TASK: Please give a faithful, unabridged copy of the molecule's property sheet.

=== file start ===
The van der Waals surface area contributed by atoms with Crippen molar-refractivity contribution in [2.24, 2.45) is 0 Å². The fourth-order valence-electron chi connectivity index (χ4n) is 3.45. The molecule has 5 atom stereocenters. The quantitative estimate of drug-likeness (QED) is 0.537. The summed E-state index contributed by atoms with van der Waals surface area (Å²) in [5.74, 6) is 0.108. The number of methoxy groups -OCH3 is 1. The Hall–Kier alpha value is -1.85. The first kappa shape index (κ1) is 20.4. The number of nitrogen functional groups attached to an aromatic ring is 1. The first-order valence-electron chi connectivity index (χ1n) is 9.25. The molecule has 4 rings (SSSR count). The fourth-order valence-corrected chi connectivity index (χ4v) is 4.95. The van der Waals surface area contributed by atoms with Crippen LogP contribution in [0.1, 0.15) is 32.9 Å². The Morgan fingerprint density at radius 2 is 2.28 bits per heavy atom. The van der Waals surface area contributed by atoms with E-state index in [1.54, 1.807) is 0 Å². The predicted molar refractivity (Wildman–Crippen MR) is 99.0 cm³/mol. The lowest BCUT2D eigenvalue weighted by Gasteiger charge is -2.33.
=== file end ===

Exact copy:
The van der Waals surface area contributed by atoms with Crippen molar-refractivity contribution in [2.24, 2.45) is 0 Å². The fourth-order valence-electron chi connectivity index (χ4n) is 3.45. The molecule has 5 atom stereocenters. The quantitative estimate of drug-likeness (QED) is 0.537. The summed E-state index contributed by atoms with van der Waals surface area (Å²) in [5.74, 6) is 0.108. The number of methoxy groups -OCH3 is 1. The Hall–Kier alpha value is -1.85. The first kappa shape index (κ1) is 20.4. The number of nitrogen functional groups attached to an aromatic ring is 1. The first-order valence-electron chi connectivity index (χ1n) is 9.25. The molecule has 4 rings (SSSR count). The fourth-order valence-corrected chi connectivity index (χ4v) is 4.95. The van der Waals surface area contributed by atoms with Crippen LogP contribution in [0.1, 0.15) is 32.9 Å². The Morgan fingerprint density at radius 2 is 2.28 bits per heavy atom. The van der Waals surface area contributed by atoms with E-state index in [1.54, 1.807) is 0 Å². The predicted molar refractivity (Wildman–Crippen MR) is 99.0 cm³/mol. The lowest BCUT2D eigenvalue weighted by Gasteiger charge is -2.33.